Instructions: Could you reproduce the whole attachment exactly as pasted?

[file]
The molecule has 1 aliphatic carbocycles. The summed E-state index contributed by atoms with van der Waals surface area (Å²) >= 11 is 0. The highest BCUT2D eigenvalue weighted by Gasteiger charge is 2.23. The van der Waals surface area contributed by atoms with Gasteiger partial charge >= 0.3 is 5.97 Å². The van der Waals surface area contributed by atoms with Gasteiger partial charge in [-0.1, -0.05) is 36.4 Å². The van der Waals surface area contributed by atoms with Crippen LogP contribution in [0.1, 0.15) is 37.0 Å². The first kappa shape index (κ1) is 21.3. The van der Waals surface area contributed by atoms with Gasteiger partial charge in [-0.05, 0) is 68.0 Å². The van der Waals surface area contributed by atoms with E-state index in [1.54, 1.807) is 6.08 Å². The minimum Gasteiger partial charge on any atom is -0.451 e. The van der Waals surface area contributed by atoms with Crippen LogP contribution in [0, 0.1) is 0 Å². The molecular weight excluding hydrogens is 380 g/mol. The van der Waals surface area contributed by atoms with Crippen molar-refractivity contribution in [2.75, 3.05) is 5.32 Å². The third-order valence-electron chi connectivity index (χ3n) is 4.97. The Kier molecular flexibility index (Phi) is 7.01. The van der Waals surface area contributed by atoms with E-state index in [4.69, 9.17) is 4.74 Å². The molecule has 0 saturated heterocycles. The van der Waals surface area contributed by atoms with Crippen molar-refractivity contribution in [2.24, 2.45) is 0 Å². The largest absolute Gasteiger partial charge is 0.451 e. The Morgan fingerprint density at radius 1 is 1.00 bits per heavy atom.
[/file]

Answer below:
The molecule has 1 aliphatic carbocycles. The summed E-state index contributed by atoms with van der Waals surface area (Å²) >= 11 is 0. The highest BCUT2D eigenvalue weighted by Gasteiger charge is 2.23. The van der Waals surface area contributed by atoms with Gasteiger partial charge >= 0.3 is 5.97 Å². The van der Waals surface area contributed by atoms with Gasteiger partial charge in [-0.1, -0.05) is 36.4 Å². The van der Waals surface area contributed by atoms with Crippen LogP contribution in [0.1, 0.15) is 37.0 Å². The first kappa shape index (κ1) is 21.3. The van der Waals surface area contributed by atoms with Gasteiger partial charge in [-0.05, 0) is 68.0 Å². The van der Waals surface area contributed by atoms with E-state index in [1.54, 1.807) is 6.08 Å². The minimum Gasteiger partial charge on any atom is -0.451 e. The van der Waals surface area contributed by atoms with Crippen LogP contribution in [0, 0.1) is 0 Å². The molecular weight excluding hydrogens is 380 g/mol. The van der Waals surface area contributed by atoms with Crippen molar-refractivity contribution in [2.75, 3.05) is 5.32 Å². The third-order valence-electron chi connectivity index (χ3n) is 4.97. The Kier molecular flexibility index (Phi) is 7.01. The van der Waals surface area contributed by atoms with E-state index in [4.69, 9.17) is 4.74 Å². The molecule has 0 saturated heterocycles. The van der Waals surface area contributed by atoms with Crippen molar-refractivity contribution in [2.24, 2.45) is 0 Å². The largest absolute Gasteiger partial charge is 0.451 e. The Morgan fingerprint density at radius 1 is 1.00 bits per heavy atom.